to close to battery (cycle properly, gun quits working, needs
attention). My mentor Roy examined my pistol (1911) afterwards and
declared it to be far too dry and mentioned some lubrication points
I'd never thought of though they make perfect sense. Oy can fix that
with a little Tri-Flo from Mary's sewing machine maintenance supply.
She's grinning wherever she is, saying, "way to go, Foreman!"
I don't know about the mags, I'll explore that a little. I've not had
that problem with stock mags but I haven't been doing tactical reloads
on the run either. It's some combination of me and the mags, probably
more operator error than equipment deficiency. These are Kimber,
stainless, supposed to be pretty good mags. Roy said yeah, Kimber mags
are good. I think they're what he uses.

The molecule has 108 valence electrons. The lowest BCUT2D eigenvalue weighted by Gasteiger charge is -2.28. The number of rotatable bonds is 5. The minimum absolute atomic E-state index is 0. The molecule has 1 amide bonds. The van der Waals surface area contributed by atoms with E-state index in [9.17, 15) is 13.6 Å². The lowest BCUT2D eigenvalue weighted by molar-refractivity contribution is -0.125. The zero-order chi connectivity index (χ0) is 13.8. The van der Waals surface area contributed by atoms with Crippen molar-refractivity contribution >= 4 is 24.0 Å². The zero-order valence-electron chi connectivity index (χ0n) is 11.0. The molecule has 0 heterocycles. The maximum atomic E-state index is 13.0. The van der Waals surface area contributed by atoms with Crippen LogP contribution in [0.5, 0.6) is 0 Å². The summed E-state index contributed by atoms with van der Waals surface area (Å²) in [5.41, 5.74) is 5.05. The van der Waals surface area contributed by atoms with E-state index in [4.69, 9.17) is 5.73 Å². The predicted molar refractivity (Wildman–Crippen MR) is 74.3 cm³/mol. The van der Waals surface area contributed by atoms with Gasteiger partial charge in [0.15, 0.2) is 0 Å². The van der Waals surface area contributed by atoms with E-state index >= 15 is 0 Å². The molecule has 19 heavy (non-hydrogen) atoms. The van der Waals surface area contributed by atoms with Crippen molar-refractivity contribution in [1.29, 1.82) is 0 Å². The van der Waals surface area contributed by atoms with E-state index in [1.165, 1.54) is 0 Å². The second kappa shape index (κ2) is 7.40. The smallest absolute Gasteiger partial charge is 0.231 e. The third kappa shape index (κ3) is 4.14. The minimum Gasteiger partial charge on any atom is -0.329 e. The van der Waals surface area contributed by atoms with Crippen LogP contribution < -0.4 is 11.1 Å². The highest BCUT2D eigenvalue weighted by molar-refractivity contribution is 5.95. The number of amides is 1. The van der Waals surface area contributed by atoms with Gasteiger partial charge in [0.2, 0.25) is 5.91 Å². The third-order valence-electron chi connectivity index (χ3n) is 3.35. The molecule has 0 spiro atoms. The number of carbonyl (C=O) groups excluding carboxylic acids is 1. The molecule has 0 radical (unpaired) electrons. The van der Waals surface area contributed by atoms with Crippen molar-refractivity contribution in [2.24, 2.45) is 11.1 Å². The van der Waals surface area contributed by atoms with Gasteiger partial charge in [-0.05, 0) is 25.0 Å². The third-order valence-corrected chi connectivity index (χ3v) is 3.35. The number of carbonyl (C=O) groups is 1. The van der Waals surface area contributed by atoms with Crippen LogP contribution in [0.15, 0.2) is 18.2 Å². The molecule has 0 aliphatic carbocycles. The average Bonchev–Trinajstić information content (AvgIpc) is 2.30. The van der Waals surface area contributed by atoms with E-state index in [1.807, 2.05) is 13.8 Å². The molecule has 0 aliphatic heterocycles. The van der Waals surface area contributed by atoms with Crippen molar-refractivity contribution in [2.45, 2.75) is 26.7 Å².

At one point I'd spent three of the 8 rounds just clearing
malfunctions. They were laying on the ground. That was a timed stage
with 5 targets, so I'd have to hit every target with one shot or I was
outta luck. Not many guys did that tonight, but I hit all five steel
targets with the five rounds I had left and I was shooting pretty
fast. I think Roy's opinion of me swung north about then. Perhaps
some others did as well. The new codger may be a klutz but he
obviously can shoot.
I need to practice draw, routine use of safety on 1911, and tactical
reloads while on the run. I never had a holster for a 1911 until
Tuesday and consequently never had any occasion to bother with the
safety. I have some new habits to develop in muscle memory. Well, I
did have a 1911 in a holster in the Army, but I never drew it. I
couldn't hit the inside of a closet with a 1911 back then. I can now!
There are no bullet holes in any of my closets as evidence, but I
assure you that I can hit the inside of a closet quite consistently.
Did I mention that I had a good time? A couple of guys asked, "are
you hooked?" "Yup" They grinned and shot me thumbs up.
I think this definitely counts as both "social" and "an activity".
Even if it didn't, I had a hell of a good time. I'll be back!
Reply to
Don Foreman